Oceana.org’s booth staffed by dedicated and smiling environmentalists
Lawrence Groth of Shark Diving International extolled the wonders of white sharks at Guadalupe and Fiji, while across the aisle, Gary Adkison of The Shark Foundation carried on the good fight with the alarming news about the coming extermination of our toothy friends, as did the young lovelies from Oceana who had realistic three-to-five year program plans for shark fishing, deep ocean coral destruction and dirty fishing practices.
Shark Foundation Fundraisers
Annoyingly and alarmingly, a few aisles over, a vendor sold shark teeth, including a few great white shark teeth, which I believe is a CITES violation and should be prosecuted to the fullest extent of the law. I have no problem with people selling fossilized teeth of megalodon sharks extinct millions of years, and non-protected species teeth are something that is tolerable, if tacky, as it is not illegal, but it is really a poor showing to the industry that people profiting off the death of protected sharks should not be tarred and feathered.
Shark Teeth for sale including great white shark teeth—a CITES violation
Possibly the most interesting “innovation” seen at the show was the Amphibian Dynamic Swim Fin from Omega Aquatics: a swim fin with a hinge/pivot allowing a diver to walk normally and deploy the fin blade at will with the flip of a switch. Attendees debated as to the feasibility of such a design. The idea is interesting, but plastic parts, sand and sun tend to make experienced divers dubious. You decide. Time will tell but is interesting to see someone re-creating the fin. (Passing thought: what ever happened to those snorkel manufacturers that put ping pong balls in the tubes?)
A day in the exhibits passed quickly as the evening’s events began at 5pm sharp. The “Diver of the Year” Awards Reception and Banquet was a black-tie affair. This year’s Women Divers Hall of Fame Honorees were recognized, including Annie Doubilet, Susan Long of DUI, supermodel Lauren Hutton, Animal Planet’s Aquanauts camerawoman Valerie de la Valdene, Holly Martel-Bourbon, Debbie Smith and others. Richard Ellis presented Rodney Fox with the “Diver of the Year” Award and Ron and Valerie Taylor were recognized for life achievements. In attendance in the audience, were, besides the BWWD posse from the night before, Sylvia Earle, Bob Evans, Phil Nuytten, Bret Gilliam and Susy and Gordy Waterman, Stan’s accomplished children. Immediately after dinner was the piece de resistance of the BTS show, the Evening Film Festival. It was hosted by Sea Hunt’s own damsel in distress Zale Parry, still a comely mermaid fifty years after the show’s premiere. Stan Waterman was feted by Bret Gilliam and his peers and surprised with an amazing 1800 pound granite sculpture done by the artist Viktor in a very emotional moment. Stan was taken completely by surprise by his friends and loved ones and is even now wondering where to put the amazing seven foot high likeness of himself (albeit with a bit more hair). Film clips of work Stan and Ron Taylor and Richie Kohler and John Chatterton of the History Channel’s Deep Sea Detectives were shown to great audience satisfaction. A Cayman Islands hosted bash finished out the evening’s festivities and photographer Amos Nachoum was seen charming unsuspecting ladies and trying to give them his all or nothing.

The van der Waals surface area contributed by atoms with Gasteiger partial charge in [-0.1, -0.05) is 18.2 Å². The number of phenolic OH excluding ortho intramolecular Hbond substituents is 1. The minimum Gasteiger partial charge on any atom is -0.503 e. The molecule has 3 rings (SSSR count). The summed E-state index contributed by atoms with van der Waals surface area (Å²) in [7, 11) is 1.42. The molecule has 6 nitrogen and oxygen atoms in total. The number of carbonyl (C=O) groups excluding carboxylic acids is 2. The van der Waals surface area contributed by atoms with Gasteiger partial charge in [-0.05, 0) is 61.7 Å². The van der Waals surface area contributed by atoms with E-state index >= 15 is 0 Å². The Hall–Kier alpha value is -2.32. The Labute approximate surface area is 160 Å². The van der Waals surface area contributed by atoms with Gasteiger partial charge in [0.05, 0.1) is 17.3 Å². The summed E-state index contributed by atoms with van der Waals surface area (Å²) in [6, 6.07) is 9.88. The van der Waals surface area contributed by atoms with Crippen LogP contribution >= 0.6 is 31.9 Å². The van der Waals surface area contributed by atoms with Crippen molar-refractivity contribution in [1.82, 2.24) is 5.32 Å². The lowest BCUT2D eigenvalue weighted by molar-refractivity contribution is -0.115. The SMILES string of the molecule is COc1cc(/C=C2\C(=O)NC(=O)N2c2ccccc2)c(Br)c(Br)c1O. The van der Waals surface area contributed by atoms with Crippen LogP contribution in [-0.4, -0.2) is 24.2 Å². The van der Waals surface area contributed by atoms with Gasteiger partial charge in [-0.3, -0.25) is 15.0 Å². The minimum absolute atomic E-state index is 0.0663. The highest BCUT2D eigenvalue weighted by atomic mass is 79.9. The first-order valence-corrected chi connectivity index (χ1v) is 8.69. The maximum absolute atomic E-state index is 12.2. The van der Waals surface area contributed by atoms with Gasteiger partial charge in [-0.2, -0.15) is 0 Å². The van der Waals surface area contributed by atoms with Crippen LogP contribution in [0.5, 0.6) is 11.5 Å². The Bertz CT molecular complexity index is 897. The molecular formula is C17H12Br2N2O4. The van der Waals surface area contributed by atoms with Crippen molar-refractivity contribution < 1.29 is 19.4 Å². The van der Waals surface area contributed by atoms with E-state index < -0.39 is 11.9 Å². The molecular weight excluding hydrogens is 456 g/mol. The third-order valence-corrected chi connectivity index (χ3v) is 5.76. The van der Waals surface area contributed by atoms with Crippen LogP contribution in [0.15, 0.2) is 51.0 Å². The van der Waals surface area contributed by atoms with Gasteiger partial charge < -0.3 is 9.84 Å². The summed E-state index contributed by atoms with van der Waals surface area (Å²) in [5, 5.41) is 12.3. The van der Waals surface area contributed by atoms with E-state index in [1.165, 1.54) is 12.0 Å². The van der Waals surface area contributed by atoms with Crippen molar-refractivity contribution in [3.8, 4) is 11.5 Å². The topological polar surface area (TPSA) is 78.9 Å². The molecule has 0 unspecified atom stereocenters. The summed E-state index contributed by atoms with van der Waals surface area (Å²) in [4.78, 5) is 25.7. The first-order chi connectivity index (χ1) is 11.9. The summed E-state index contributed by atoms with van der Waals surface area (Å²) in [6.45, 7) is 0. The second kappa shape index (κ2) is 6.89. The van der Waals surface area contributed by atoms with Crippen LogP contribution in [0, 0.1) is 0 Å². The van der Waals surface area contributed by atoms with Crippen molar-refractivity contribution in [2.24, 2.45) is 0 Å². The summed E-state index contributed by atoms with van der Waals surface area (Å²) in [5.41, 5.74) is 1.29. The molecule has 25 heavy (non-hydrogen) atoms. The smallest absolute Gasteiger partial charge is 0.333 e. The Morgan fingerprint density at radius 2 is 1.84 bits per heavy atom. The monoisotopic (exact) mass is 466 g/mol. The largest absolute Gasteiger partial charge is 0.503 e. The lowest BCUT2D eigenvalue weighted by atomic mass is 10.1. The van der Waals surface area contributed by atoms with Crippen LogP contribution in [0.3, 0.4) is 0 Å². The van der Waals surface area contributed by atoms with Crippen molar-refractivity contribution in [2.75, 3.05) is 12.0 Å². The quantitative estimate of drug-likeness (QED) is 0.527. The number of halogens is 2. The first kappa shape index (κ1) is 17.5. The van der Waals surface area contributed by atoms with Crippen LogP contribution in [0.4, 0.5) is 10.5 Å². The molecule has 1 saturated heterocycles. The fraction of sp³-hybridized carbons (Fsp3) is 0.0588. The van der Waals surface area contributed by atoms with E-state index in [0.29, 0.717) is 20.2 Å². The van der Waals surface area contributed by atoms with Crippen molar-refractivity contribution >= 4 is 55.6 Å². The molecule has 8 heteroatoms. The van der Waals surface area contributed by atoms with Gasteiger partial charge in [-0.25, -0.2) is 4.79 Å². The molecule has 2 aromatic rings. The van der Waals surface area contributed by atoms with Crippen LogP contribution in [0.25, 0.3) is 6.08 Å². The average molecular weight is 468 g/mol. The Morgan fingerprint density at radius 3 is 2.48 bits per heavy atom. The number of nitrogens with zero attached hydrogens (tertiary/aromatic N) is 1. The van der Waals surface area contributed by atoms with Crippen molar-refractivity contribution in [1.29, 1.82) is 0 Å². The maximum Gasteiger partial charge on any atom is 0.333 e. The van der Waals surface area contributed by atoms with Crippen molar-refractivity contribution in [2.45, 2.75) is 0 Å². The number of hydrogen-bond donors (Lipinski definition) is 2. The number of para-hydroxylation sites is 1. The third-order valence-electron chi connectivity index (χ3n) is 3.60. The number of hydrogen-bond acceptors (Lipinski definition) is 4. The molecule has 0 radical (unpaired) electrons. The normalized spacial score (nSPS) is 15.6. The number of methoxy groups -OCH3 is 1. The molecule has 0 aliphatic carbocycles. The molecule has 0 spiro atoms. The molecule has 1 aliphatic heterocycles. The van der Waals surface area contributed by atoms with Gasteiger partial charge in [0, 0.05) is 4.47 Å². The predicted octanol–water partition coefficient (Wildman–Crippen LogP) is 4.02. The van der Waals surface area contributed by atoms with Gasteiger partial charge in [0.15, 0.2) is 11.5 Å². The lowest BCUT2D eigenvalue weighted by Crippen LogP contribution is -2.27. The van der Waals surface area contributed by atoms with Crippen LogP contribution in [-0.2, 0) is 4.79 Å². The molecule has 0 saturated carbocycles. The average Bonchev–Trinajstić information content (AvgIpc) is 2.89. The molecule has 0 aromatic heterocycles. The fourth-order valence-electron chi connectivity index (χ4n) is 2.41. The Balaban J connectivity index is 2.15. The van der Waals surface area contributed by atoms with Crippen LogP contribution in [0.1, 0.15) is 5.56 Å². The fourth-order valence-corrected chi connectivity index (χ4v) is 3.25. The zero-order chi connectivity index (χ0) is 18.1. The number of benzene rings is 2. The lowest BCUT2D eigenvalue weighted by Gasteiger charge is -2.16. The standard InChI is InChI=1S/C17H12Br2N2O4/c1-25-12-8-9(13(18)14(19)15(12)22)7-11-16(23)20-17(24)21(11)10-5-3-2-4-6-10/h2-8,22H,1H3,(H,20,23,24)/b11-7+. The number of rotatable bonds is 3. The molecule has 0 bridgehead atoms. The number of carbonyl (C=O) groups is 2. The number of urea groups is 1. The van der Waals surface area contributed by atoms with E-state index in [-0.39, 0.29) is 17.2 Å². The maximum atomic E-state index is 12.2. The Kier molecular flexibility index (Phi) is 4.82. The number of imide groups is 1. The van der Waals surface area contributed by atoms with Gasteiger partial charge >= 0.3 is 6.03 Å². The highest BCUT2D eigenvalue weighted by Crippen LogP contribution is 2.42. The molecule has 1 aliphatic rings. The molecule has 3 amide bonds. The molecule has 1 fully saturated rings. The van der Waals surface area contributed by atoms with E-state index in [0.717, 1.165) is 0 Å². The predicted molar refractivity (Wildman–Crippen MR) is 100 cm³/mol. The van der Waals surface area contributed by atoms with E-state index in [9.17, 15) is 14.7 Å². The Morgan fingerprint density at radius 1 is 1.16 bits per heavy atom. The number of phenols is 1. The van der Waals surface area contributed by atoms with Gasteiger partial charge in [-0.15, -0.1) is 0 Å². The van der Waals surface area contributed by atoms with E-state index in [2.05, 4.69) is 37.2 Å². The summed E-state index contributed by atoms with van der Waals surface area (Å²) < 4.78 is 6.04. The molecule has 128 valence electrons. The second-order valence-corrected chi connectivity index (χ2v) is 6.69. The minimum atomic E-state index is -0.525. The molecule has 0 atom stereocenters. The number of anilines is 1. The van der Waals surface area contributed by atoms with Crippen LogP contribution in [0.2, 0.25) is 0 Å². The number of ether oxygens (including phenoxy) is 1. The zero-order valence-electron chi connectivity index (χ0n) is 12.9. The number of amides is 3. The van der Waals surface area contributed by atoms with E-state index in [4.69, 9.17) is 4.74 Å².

Stan Waterman makes a toast to the late Peter Gimbel,
the producer of “Blue Water, White Death”
For those that had the stamina, Sunday was more of the exhibitions and seminars, but of greater interest was two showings of the current existing print of “Blue Water, White Death” with commentary by Stan Waterman and Ron and Valerie Taylor. The anecdotes are fascinating and some hilarious. For those that do not know BWWD or have never seen it, fear not! It is currently being digitally re-mastered in its original wide-screen full length format from the original print, with commentary from Stan, Rodney, Valerie and Ron that was taped by a three man production crew at the show. When it is available, Wetpixel will be the first to let you know!
BTS 2007 was the most successful show in the organization’s 31 year history, with 15,663 attendees and the greatest assembly of diving’s legends and a who’s who of what makes the industry still relevant. With JoAnn and Zig and Maria and Bob’s continuing effort’s, BTS is the place to be. So what if New Jersey is gray in winter, the feeling is warmer than on the equator! See you next year?
Based in Florida, Douglas Seifert has travelled to underwater sights all over the globe in search of unique marine encounters. Often described as the world’s best shark photographer, the multi-award winner has built up a breathtaking portfolio of underwater images.